So began each episode of the television series Star Trek. Prior to its launch we had Flash Gordon and Buck Rodgers. On the “strange phenomena” side of things viewers were treated to The Twilight Zone. Since that time, there’s been a veritable buffet of science fiction and fantasy shows ranging from Fringe, to Eureka, to The X Files, and at least three other Star Trek series (The Next Generation, Deep Space Nine, Voyager). Some of you may recall Sliders where a team of travelers kept jumping dimensions into parallel universes and alternate time periods. Let’s not forget Dr. Who, which has aired on the BBC since the 1960’s.
All of these shows explore alternate realities, new species of aliens and beings, as well as thinking that’s clearly outside the box. There have been dopplegangers (your body double), shape shifters, Klingons, Vorgons, Tribbles, you name it.
Yet, with a few very limited exceptions, there’s one reality that all these shows rarely explore: nudity. More specifically, while they are perfectly willing to consider that lizard people could inhabit a planet, or an entire civilization be fixated on a book about Roaring 20’s America (remember that Star Trek episode?) the idea of a race of human-like beings that simply elect not to wear clothes “frightens” the writers and producers of movies and TV more than the end of the universe…. Which is so overdone.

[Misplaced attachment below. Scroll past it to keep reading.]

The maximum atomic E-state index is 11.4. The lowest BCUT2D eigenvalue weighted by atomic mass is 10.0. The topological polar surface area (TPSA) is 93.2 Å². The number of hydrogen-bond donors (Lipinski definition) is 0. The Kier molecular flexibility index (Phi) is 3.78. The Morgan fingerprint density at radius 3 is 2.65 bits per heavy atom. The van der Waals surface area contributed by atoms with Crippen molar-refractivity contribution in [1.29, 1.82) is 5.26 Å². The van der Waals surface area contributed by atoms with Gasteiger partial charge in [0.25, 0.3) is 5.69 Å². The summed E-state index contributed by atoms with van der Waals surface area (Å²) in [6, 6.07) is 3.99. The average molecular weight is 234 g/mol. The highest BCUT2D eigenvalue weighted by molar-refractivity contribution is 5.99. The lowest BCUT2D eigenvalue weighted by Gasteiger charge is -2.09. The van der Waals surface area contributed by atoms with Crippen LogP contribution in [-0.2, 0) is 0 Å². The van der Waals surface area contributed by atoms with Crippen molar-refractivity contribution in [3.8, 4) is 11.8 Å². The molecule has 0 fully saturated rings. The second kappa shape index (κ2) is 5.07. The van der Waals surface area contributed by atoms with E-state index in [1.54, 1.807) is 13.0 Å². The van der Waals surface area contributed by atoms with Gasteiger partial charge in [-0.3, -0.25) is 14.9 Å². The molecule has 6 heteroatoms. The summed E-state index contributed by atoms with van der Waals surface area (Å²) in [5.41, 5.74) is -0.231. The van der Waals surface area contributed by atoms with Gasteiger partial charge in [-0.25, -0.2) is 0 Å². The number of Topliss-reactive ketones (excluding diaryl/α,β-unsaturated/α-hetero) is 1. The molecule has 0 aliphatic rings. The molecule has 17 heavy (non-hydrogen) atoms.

Now, we can already hear the geeks among you talking to your computer monitors about the exceptions. The cartoon series Futurama, for example, once visited a planet with the most famed nudist beach in the galaxy. Sliders began an episode where the team was just leaving a nude version of the whole city of San Francisco (this was one of those lead-ins before the credits that lasts about 15 seconds). Counselor Troy of Star Trek the Next Generation had a mom who insisted on being wed in the Betazed custom of nude nuptials.
But how come Captain Piccard was never challenged with visiting a race of people living completely naked where his crew would have had to visit in their birthday suits to avoid violating the prime directive? (For those non-geeks reading, the prime directive is a mandate that Starship crews not interfere with the natural development of civilizations by appearing as unique visitors from space so as to upset the apple cart for people not ready to accept that there’s life on other worlds.) Why is it that so few, if any, parallel universes have naked worlds?
The simplistic answer is that “the censors wouldn’t allow it” but that doesn’t really address the question completely. Science Fiction never steered from controversial topics such as human sacrifice, intergalactic warfare, the end of the universe (did we mention that’s so overdone). Moreover, no one is suggesting that they would have to show genitals, or even buttocks, on camera. Carefully designed camera angles and props could deal with that.
Finally, there’s certainly more than a fair share of R rated movies and cable channel shows that don’t have the customary limitations of network TV. Why can’t any of those explore a civilization where the men, women, and children just lived free and natural?